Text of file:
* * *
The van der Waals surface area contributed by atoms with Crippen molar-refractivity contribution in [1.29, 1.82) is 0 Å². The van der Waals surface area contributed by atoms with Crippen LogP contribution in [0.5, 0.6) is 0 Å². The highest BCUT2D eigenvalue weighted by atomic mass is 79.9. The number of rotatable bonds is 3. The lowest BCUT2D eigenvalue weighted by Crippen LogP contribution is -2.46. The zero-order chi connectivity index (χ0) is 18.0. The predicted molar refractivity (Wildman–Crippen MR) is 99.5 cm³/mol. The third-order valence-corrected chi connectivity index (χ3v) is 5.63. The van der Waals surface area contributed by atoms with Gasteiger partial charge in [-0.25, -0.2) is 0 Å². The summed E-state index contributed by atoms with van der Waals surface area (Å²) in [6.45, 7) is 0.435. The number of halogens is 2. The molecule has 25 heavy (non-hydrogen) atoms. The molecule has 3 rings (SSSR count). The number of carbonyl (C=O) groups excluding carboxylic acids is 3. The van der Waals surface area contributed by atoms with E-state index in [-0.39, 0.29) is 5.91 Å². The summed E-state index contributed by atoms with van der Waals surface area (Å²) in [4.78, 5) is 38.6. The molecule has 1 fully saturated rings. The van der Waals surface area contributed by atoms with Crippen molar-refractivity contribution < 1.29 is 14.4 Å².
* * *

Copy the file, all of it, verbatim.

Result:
The van der Waals surface area contributed by atoms with Crippen molar-refractivity contribution in [1.29, 1.82) is 0 Å². The van der Waals surface area contributed by atoms with Crippen LogP contribution in [0.5, 0.6) is 0 Å². The highest BCUT2D eigenvalue weighted by atomic mass is 79.9. The number of rotatable bonds is 3. The lowest BCUT2D eigenvalue weighted by Crippen LogP contribution is -2.46. The zero-order chi connectivity index (χ0) is 18.0. The predicted molar refractivity (Wildman–Crippen MR) is 99.5 cm³/mol. The third-order valence-corrected chi connectivity index (χ3v) is 5.63. The van der Waals surface area contributed by atoms with Gasteiger partial charge in [-0.25, -0.2) is 0 Å². The summed E-state index contributed by atoms with van der Waals surface area (Å²) in [6.45, 7) is 0.435. The number of halogens is 2. The molecule has 25 heavy (non-hydrogen) atoms. The molecule has 3 rings (SSSR count). The number of carbonyl (C=O) groups excluding carboxylic acids is 3. The van der Waals surface area contributed by atoms with E-state index in [-0.39, 0.29) is 5.91 Å². The summed E-state index contributed by atoms with van der Waals surface area (Å²) in [4.78, 5) is 38.6. The molecule has 1 fully saturated rings. The van der Waals surface area contributed by atoms with Crippen molar-refractivity contribution < 1.29 is 14.4 Å².